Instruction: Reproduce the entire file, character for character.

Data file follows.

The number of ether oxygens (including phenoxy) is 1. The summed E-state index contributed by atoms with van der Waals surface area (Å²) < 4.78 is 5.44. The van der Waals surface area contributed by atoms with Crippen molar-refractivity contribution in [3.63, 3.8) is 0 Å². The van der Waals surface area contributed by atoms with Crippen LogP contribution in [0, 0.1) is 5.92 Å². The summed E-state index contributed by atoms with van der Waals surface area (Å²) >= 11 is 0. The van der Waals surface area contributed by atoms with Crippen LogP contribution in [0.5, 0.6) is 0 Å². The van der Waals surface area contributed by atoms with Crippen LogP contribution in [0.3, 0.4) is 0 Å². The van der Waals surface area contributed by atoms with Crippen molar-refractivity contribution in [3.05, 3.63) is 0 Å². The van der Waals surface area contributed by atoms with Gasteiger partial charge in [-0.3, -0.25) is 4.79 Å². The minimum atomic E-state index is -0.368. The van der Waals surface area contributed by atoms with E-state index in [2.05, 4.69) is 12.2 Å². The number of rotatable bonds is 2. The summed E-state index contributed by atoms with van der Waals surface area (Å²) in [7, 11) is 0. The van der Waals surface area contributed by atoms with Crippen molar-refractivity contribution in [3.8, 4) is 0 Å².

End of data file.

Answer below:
The number of ether oxygens (including phenoxy) is 1. The summed E-state index contributed by atoms with van der Waals surface area (Å²) < 4.78 is 5.44. The van der Waals surface area contributed by atoms with Crippen molar-refractivity contribution in [3.63, 3.8) is 0 Å². The van der Waals surface area contributed by atoms with Crippen LogP contribution in [0, 0.1) is 5.92 Å². The summed E-state index contributed by atoms with van der Waals surface area (Å²) >= 11 is 0. The van der Waals surface area contributed by atoms with Crippen LogP contribution in [0.5, 0.6) is 0 Å². The van der Waals surface area contributed by atoms with Crippen LogP contribution in [0.3, 0.4) is 0 Å². The van der Waals surface area contributed by atoms with Crippen molar-refractivity contribution in [3.05, 3.63) is 0 Å². The van der Waals surface area contributed by atoms with Gasteiger partial charge in [-0.3, -0.25) is 4.79 Å². The minimum atomic E-state index is -0.368. The van der Waals surface area contributed by atoms with E-state index in [2.05, 4.69) is 12.2 Å². The number of rotatable bonds is 2. The summed E-state index contributed by atoms with van der Waals surface area (Å²) in [7, 11) is 0. The van der Waals surface area contributed by atoms with Crippen molar-refractivity contribution in [3.8, 4) is 0 Å².